A potential adverse effect of high folate intake during pregnancy on children's asthma development remains controversial.
To prospectively investigate folate intake from both food and supplements during pregnancy and asthma at age 7 years when the diagnosis is more reliable than at preschool age.
This study included eligible children born 2002-2006 from the Norwegian Mother and Child Cohort Study, a population-based pregnancy cohort, linked to the Norwegian Prescription Database. Current asthma at age 7 was defined by asthma medications dispensed at least twice in the year (1,901 cases; n = 39,846) or by maternal questionnaire report (1,624 cases; n = 28,872). Maternal folate intake was assessed with a food frequency questionnaire validated against plasma folate. We used log-binomial and multinomial regression to calculate adjusted relative risks with 95% confidence intervals.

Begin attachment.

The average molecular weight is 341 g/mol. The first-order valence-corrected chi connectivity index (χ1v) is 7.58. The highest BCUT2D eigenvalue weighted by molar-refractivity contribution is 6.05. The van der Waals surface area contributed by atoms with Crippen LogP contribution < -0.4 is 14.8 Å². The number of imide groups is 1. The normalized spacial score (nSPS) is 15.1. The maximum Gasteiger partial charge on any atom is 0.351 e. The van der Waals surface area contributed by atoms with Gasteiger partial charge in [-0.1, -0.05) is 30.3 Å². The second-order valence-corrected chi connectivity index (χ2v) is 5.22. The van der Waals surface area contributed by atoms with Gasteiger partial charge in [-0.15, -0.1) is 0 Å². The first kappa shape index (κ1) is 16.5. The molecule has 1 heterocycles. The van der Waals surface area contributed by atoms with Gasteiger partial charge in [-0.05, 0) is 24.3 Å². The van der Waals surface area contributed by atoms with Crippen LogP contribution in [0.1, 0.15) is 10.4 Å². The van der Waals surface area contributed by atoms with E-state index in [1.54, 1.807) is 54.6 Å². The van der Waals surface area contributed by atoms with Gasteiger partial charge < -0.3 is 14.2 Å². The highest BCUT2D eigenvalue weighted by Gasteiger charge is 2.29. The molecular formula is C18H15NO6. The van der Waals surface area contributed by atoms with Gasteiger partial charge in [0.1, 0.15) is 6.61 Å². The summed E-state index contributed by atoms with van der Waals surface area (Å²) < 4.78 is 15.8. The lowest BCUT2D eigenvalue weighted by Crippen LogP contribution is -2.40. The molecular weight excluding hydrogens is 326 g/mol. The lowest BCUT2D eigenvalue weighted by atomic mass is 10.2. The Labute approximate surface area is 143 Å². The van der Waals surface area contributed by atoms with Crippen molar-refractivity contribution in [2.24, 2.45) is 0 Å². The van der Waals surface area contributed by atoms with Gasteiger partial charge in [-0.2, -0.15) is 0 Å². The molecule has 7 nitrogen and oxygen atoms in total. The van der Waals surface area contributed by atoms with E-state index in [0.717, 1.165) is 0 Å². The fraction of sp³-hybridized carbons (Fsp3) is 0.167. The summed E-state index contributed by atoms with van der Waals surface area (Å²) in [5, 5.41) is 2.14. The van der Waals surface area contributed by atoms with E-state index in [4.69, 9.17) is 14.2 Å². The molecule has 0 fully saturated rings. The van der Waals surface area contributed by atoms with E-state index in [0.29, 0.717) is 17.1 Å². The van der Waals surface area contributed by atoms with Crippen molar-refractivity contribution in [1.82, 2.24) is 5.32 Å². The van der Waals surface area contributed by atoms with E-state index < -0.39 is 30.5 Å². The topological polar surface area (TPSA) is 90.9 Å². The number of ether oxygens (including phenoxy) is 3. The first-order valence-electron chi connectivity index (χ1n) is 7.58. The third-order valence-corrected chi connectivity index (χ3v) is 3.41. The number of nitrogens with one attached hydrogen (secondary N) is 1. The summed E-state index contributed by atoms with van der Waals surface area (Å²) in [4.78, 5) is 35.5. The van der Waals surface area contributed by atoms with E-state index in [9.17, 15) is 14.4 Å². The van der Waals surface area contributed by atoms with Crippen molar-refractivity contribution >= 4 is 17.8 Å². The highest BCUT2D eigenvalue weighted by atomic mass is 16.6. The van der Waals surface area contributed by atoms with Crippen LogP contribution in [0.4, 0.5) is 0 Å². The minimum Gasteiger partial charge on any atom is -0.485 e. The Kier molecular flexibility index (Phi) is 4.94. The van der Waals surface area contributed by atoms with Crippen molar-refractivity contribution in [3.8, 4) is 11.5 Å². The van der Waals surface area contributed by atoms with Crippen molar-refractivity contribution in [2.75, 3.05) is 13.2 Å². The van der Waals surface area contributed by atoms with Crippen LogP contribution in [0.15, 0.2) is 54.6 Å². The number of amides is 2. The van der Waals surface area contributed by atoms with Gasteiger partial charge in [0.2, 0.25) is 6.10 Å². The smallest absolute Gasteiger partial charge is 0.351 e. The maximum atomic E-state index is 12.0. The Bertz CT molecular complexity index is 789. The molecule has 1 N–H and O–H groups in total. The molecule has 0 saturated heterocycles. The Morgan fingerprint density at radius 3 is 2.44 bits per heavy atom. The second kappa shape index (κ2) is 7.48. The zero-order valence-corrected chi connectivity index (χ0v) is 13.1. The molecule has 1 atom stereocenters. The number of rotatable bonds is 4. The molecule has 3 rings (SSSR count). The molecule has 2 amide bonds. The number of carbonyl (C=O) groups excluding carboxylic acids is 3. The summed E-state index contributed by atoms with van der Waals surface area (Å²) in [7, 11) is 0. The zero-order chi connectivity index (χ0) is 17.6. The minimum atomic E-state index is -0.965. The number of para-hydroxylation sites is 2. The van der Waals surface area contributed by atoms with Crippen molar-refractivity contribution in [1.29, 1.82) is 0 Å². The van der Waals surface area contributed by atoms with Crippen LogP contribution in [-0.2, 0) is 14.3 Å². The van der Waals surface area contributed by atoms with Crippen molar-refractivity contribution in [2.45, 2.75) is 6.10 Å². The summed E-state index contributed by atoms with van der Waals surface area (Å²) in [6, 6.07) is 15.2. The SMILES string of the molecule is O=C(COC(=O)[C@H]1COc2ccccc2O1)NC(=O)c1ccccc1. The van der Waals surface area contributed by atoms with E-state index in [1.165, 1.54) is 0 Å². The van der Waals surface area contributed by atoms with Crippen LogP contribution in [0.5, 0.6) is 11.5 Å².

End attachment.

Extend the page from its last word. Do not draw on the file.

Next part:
Risk of asthma was increased in the highest versus lowest quintile of total folate intake with an adjusted relative risk of 1.23 (95% confidence interval, 1.06-1.44) that was similar for maternally reported asthma. Mothers in the highest quintile had a relatively high intake of food folate (median, 308; interquartile range, 241-366 μg/d) and nearly all took at least 400 μg/d of supplemental folic acid (median, 500; interquartile range, 400-600 μg/d).
In this large prospective population-based cohort with essentially complete follow-up, pregnant women taking supplemental folic acid at or above the recommended dose, combined with a diet rich in folate, reach a total folate intake level associated with a slightly increased risk of asthma in children.